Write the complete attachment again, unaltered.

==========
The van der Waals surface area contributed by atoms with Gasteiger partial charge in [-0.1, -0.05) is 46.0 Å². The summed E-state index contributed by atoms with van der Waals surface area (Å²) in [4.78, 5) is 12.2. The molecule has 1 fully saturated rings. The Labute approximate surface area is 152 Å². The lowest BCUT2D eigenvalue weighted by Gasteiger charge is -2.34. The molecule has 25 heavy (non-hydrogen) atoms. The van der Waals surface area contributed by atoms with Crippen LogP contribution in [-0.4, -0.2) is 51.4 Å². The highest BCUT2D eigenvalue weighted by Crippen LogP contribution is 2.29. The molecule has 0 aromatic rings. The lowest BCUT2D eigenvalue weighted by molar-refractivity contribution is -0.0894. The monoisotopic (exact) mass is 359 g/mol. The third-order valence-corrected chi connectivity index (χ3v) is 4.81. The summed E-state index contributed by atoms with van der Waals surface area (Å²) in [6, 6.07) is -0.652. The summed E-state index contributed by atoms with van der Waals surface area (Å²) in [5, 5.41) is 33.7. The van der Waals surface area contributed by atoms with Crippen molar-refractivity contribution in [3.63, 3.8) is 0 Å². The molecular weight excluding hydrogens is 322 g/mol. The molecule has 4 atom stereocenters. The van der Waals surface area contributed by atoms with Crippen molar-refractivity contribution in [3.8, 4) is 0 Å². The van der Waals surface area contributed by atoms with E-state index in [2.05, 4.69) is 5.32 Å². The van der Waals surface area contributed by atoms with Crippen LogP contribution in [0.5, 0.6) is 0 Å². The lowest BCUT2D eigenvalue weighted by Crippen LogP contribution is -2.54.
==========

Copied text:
The van der Waals surface area contributed by atoms with Gasteiger partial charge in [-0.1, -0.05) is 46.0 Å². The summed E-state index contributed by atoms with van der Waals surface area (Å²) in [4.78, 5) is 12.2. The molecule has 1 fully saturated rings. The Labute approximate surface area is 152 Å². The lowest BCUT2D eigenvalue weighted by Gasteiger charge is -2.34. The molecule has 25 heavy (non-hydrogen) atoms. The van der Waals surface area contributed by atoms with Crippen LogP contribution in [-0.4, -0.2) is 51.4 Å². The highest BCUT2D eigenvalue weighted by Crippen LogP contribution is 2.29. The molecule has 0 aromatic rings. The lowest BCUT2D eigenvalue weighted by molar-refractivity contribution is -0.0894. The monoisotopic (exact) mass is 359 g/mol. The third-order valence-corrected chi connectivity index (χ3v) is 4.81. The summed E-state index contributed by atoms with van der Waals surface area (Å²) in [6, 6.07) is -0.652. The summed E-state index contributed by atoms with van der Waals surface area (Å²) in [5, 5.41) is 33.7. The van der Waals surface area contributed by atoms with Crippen molar-refractivity contribution in [3.63, 3.8) is 0 Å². The molecular weight excluding hydrogens is 322 g/mol. The molecule has 4 atom stereocenters. The van der Waals surface area contributed by atoms with Crippen molar-refractivity contribution in [3.8, 4) is 0 Å². The van der Waals surface area contributed by atoms with E-state index in [2.05, 4.69) is 5.32 Å². The van der Waals surface area contributed by atoms with Crippen LogP contribution in [0.5, 0.6) is 0 Å². The lowest BCUT2D eigenvalue weighted by Crippen LogP contribution is -2.54.